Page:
Tuesday, October 23, 2007

Annual repast

From The Star

Many simple yet delicious vegetarian food are offered during the ‘Kow Ong Yah’ festival.

EVERY year, on the ninth day of the ninth month of the Chinese lunar calendar, the “Kow Ong Yah” or Nine Emperor Gods’ festival, is celebrated.

This practice, which is apparently most prevalent in South-East Asia, is particularly well observed here in Penang, where many Chinese and Buddhist temples in the state would be busy preparing for the festival. The roads leading to them would be lined with the distinctive yellow flags with red calligraphy.

This year, the auspicious day fell on Oct 19. For three, six or nine days prior to that, many devotees would have consumed only vegetarian food; in fact, some of the more devout would have started even earlier.

There are many existing vegetarian temples and restaurants which cater for them, like the canteen of the Than Hsiang Temple in Jalan Sultan Azlan Shah in Bayan Lepas, where the daily number of diners can quadruple during this time.

Roads and lanes near major temples are lined with make-shift stalls which seem to have sprung up overnight, tables and chairs crammed under their zinc roofs to protect customers from the fierce day-time sun.

Some people only cook and sell vegetarian food once a year during this period, like hairdresser Lim Sai Tiang, 46, who has been offering home-cooked vegetarian food from the front of her house in Jalan Fettes for the past five years. Her Kacang Putih Curry and Vegetarian Mutton Curry with Potatoes are popular with her customers.

Every year, stalls are put up along the entire length of Madras Lane, which serve vegetarian food all day long. Crowds of diners from all walks of life throng the place, particularly at night right through till the small hours of the morning.

Special occasion: Hairdresser Lim Sai Tiang turns vegetarian cook every year for the festival; and (inset) the abbot of Kuan Im See Temple in Burmah Road helping himself to some vegetarian food.

It was here that I was lucky enough to meet the abbot of the 86-year-old Kuan Im See Temple in nearby Burmah Road. This was the first time they had taken a stall here. Willing volunteers cooked and sold food donated by the public, and all proceeds went to various charitable causes.

According to Si Fu, although vegetarianism is written down in the teachings of the Nine Emperor Gods, the origins of the practice have been lost in time.

“Individuals do it for various personal reasons. It is partly to cleanse and purify the body before prayers; others practise it to detoxify from a diet of meat. Some do it as penance or self-denial, and others, to show their gratitude to the gods,” he explained.

For some, it may just be a matter of abstaining from any meat dishes or products, but strictly speaking, even the cooking utensils and eating implements must not have come into contact with any form of meat.

Curries, chap chai (mixed vegetables) and other dishes made from bean sprouts, greens and other vegetables like cabbage, bangkwang (turnip), carrots and mushrooms, etc, were ubiquitous and plentiful, and many stalls also offered various versions of noodles. There were also many forms of meat substitutes made from flour, mee kin (gluten) and soya, some of which looked so authentic I found it difficult to believe that they weren’t – seafood, sausages, even char siew and liver.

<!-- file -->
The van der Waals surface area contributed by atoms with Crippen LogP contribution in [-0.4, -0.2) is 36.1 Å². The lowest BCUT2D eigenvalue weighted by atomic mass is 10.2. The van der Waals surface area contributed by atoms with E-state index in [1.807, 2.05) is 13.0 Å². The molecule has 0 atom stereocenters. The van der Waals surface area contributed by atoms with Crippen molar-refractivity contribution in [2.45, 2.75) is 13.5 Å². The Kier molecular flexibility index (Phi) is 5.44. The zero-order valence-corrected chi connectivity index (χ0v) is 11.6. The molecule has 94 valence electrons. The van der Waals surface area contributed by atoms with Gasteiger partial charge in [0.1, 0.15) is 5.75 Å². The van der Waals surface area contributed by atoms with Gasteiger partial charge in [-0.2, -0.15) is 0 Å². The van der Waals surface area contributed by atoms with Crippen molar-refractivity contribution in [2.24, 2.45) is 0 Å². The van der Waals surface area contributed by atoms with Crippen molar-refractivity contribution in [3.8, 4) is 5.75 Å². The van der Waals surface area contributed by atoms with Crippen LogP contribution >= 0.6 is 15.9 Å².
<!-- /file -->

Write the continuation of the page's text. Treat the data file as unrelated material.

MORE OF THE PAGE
The deep-fried lobak and roast duck looked and tasted almost like the real thing.

These creative cooks have come up with some realistic dishes for those who wish to adhere to the diet but find it arduous to give up their meat.

Much of the flavouring comes from the sometimes liberal use of salt and sugar, but amazingly, there are also vegetarian versions of oyster sauce and even belacan available!

Joanne Teh, 57, who worked in one of the stalls there, said they cooked 20 to 30 different dishes a day, and that one of their most popular was Purut Ikan, made by stall owner Ooi Ah Lean’s grandmother. They also served vegetarian Mee Jawa and Laksa.

In town, in front of the Lim Jetty along Weld Quay, 53-year-old Ooi Kim Kee has been cooking and selling economy rice to loyal customers for the past 30 years. However, she taught herself vegetarian cooking and sells just that during the nine days of the festival.

“I put away all the other utensils and bring these out, which I only use for this time of year,” she stressed. Her Kerabu is particularly popular, as it is made from her own recipe. Her clients included Sow Kiao, 44, who has been buying vegetarian food here for the past 11 years.

Sow said it was more convenient to buy her food during this time as it meant she did not have to change over all her own pots and pans.

Every year, one of the largest vegetarian sites in Penang is set up outside the Kow Ong Yah Temple in Lintang Maccallum 2, near “Gor Tiao Lor” (Fifth Street).

Not only can you find scores of stalls selling anything from noodles to yam rice, pohpiahs to pie tees, cakes, desserts and other foods, but also stages where Chinese operas are performed throughout the day and night. It’s all incredibly packed, loud and noisy, but cheerful, carnival-like and full of camaraderie.

For Yong Tau Fu seller Andy Yong, 23, this was his third year selling their version of Vegetarian Hokkien Char and Hor Fun there with his father.

“It will get much busier over the next few days,” he said. They typically start at 10 in the morning, going right through till 1 or 2am.

The event culminates in a series of processions where tens of thousands of devotees, many dressed in white, send the deities off in a boat.

Helen Ong is a self-confessed foodie who loves to hunt down the best of Penang.

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